I get angry when I see people falling for flashy procedures that fool them into thinking they’re fixing their problems. One of the most searched for heel pain treatments online over the last two years is one often featured in the sports section. Recent stories on Bartolo Colon, the Pittsburgh Steelers, and Tiger Woods are helping to popularize the concept of PRP, or Platelet-Rich Plasma, as the orthopaedic treatment of the moment for sprain and ligament issues.
There’s one minor problem with PRP: there’s no evidence it actually works.
PRP involves drawing blood from the patient and using a centrifuge to separate the red blood cells from the platelet-rich plasma. For plantar fasciitis, this plasma is then injected into the heel under the premise that platelets reduce inflammation and stimulate healing. Once patients have received the injection, they’re put on crutches for at least a week. Some patients report rapid pain relief, but that’s from spending time off of the sore heel, and not as a result of the injection they credit!
Athletes are receiving it for various sprains and injuries, but you never can seem to find any article on how the treatment actually works – because it doesn’t! PRP is being studied in clinical trials and has yet to show it promotes healing from injuries. Even the editor of The American Journal of Sports Medicine calls this nothing more than a “platelet-rich panacea.”
Doctors who offer PRP treatments perceive it as a relatively easy and harmless in-office procedure they can charge a lot of money for – in fact, on average, patients are charged upwards of $2,000 per treatment. Sadly, these doctors are jumping into PRP treatment headfirst.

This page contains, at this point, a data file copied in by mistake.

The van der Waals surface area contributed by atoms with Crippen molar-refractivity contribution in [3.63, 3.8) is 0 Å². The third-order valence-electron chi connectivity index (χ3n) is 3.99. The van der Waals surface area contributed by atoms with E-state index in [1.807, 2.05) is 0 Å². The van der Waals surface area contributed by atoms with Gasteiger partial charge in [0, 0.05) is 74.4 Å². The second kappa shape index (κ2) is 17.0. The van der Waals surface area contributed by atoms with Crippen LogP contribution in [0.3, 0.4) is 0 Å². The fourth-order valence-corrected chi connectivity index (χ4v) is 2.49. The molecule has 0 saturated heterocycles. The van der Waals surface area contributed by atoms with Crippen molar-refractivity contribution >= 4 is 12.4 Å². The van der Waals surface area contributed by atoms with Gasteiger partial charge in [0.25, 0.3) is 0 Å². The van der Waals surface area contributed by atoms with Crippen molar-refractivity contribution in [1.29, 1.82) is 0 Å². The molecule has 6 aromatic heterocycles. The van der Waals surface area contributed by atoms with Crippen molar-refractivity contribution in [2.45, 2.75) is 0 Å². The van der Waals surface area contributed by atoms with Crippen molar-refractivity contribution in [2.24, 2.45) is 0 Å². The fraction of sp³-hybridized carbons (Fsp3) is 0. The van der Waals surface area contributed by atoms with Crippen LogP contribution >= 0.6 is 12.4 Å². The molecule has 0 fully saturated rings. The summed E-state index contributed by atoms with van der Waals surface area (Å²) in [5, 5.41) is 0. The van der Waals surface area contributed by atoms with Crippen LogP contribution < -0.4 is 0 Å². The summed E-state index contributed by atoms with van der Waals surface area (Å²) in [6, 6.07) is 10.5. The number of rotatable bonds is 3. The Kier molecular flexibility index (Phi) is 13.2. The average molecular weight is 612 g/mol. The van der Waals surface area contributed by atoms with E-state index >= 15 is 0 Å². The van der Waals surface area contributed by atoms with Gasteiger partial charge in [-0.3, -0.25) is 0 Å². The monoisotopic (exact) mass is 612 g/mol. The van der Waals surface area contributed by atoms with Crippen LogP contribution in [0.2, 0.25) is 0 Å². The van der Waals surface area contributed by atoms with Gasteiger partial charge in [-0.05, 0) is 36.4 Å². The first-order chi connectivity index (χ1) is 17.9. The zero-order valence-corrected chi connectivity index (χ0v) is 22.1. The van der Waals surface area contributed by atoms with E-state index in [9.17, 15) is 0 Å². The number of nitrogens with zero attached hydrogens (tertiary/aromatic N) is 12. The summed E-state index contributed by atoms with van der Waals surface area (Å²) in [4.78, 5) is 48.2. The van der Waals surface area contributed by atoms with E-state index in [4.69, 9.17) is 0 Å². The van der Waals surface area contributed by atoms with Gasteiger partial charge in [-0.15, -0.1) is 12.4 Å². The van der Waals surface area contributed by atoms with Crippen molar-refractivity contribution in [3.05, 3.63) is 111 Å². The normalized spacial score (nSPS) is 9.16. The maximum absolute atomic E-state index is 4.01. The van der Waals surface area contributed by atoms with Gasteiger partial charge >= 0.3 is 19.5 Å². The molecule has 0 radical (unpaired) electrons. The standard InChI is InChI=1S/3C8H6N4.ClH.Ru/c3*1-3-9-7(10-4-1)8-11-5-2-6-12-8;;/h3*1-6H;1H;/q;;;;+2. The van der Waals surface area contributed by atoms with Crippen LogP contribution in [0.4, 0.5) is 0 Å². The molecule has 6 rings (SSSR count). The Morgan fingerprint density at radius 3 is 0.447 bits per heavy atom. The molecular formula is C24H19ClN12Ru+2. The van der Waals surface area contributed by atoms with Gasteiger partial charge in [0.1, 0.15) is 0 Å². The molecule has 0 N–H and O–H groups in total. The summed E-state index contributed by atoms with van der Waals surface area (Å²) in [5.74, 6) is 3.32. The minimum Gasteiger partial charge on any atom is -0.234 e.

The docs I personally know who are using PRP regularly aren’t very good at what they do, so this provides them the extra DB (doctor bling). Making matters worse is that large othoapaedic companies are pushing PRP more and more. It’s a real shame that the popularity of this treatment is seemingly driven more by office reps than evidence based medicine, which really pisses me off. More on evidence based medicine coming up soon.
Do not participate in this farce! When it comes to PRP, orthotics, injections, or soundwave “therapy,” they might appear safe and they usually are, but they don’t fix anything.
At least when it comes to the foot and ankle this is the plain fact: plantar fasciitis and many other foot problems are mechanical imbalances that lead to inflammation. Treat the mechanical problem and the inflammation will solve itself… which means the best thing you can do to prevent and relieve plantar fasciitis is also the simplest and most affordable. A proper regimen of stretching to maintain your flexibility is the only way to relieve your pain the right way and prevent heel pain.